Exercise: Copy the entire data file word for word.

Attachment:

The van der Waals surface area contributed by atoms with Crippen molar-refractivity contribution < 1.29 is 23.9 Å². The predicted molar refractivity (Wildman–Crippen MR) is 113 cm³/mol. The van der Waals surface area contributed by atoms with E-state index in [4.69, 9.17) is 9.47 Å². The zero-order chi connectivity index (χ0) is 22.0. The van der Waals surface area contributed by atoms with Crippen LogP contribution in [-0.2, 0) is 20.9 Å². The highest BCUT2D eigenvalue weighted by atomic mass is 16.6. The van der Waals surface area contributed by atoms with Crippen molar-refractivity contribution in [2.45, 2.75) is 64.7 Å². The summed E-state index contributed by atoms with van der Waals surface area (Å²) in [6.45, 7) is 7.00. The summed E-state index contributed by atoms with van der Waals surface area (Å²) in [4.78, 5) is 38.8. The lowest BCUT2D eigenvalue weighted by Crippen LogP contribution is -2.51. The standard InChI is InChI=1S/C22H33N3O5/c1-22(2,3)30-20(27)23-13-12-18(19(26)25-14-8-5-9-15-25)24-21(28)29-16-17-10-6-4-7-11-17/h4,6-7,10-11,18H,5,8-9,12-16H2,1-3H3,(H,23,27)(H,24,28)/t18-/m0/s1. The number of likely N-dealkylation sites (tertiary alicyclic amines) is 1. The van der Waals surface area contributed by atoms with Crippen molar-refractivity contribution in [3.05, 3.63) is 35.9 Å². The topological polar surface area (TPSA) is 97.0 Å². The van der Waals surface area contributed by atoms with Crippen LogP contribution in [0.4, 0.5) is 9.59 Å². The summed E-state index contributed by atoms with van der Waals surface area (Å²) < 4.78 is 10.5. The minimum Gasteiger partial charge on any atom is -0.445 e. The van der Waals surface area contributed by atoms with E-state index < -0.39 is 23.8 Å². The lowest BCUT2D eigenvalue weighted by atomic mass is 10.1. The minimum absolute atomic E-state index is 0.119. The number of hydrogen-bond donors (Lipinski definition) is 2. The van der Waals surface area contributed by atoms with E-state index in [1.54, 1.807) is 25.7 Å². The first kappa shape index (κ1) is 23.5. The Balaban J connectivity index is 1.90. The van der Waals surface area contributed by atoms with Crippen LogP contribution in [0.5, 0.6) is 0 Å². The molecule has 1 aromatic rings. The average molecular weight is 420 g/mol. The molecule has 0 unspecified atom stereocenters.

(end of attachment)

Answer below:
The van der Waals surface area contributed by atoms with Crippen molar-refractivity contribution < 1.29 is 23.9 Å². The predicted molar refractivity (Wildman–Crippen MR) is 113 cm³/mol. The van der Waals surface area contributed by atoms with E-state index in [4.69, 9.17) is 9.47 Å². The zero-order chi connectivity index (χ0) is 22.0. The van der Waals surface area contributed by atoms with Crippen LogP contribution in [-0.2, 0) is 20.9 Å². The highest BCUT2D eigenvalue weighted by atomic mass is 16.6. The van der Waals surface area contributed by atoms with Crippen molar-refractivity contribution in [2.45, 2.75) is 64.7 Å². The summed E-state index contributed by atoms with van der Waals surface area (Å²) in [6.45, 7) is 7.00. The summed E-state index contributed by atoms with van der Waals surface area (Å²) in [4.78, 5) is 38.8. The lowest BCUT2D eigenvalue weighted by Crippen LogP contribution is -2.51. The standard InChI is InChI=1S/C22H33N3O5/c1-22(2,3)30-20(27)23-13-12-18(19(26)25-14-8-5-9-15-25)24-21(28)29-16-17-10-6-4-7-11-17/h4,6-7,10-11,18H,5,8-9,12-16H2,1-3H3,(H,23,27)(H,24,28)/t18-/m0/s1. The number of likely N-dealkylation sites (tertiary alicyclic amines) is 1. The van der Waals surface area contributed by atoms with Crippen molar-refractivity contribution in [3.05, 3.63) is 35.9 Å². The topological polar surface area (TPSA) is 97.0 Å². The van der Waals surface area contributed by atoms with Crippen LogP contribution in [0.4, 0.5) is 9.59 Å². The summed E-state index contributed by atoms with van der Waals surface area (Å²) < 4.78 is 10.5. The minimum Gasteiger partial charge on any atom is -0.445 e. The van der Waals surface area contributed by atoms with E-state index < -0.39 is 23.8 Å². The lowest BCUT2D eigenvalue weighted by atomic mass is 10.1. The minimum absolute atomic E-state index is 0.119. The number of hydrogen-bond donors (Lipinski definition) is 2. The van der Waals surface area contributed by atoms with E-state index in [1.54, 1.807) is 25.7 Å². The first kappa shape index (κ1) is 23.5. The Balaban J connectivity index is 1.90. The van der Waals surface area contributed by atoms with Crippen LogP contribution in [0.5, 0.6) is 0 Å². The molecule has 1 aromatic rings. The average molecular weight is 420 g/mol. The molecule has 0 unspecified atom stereocenters.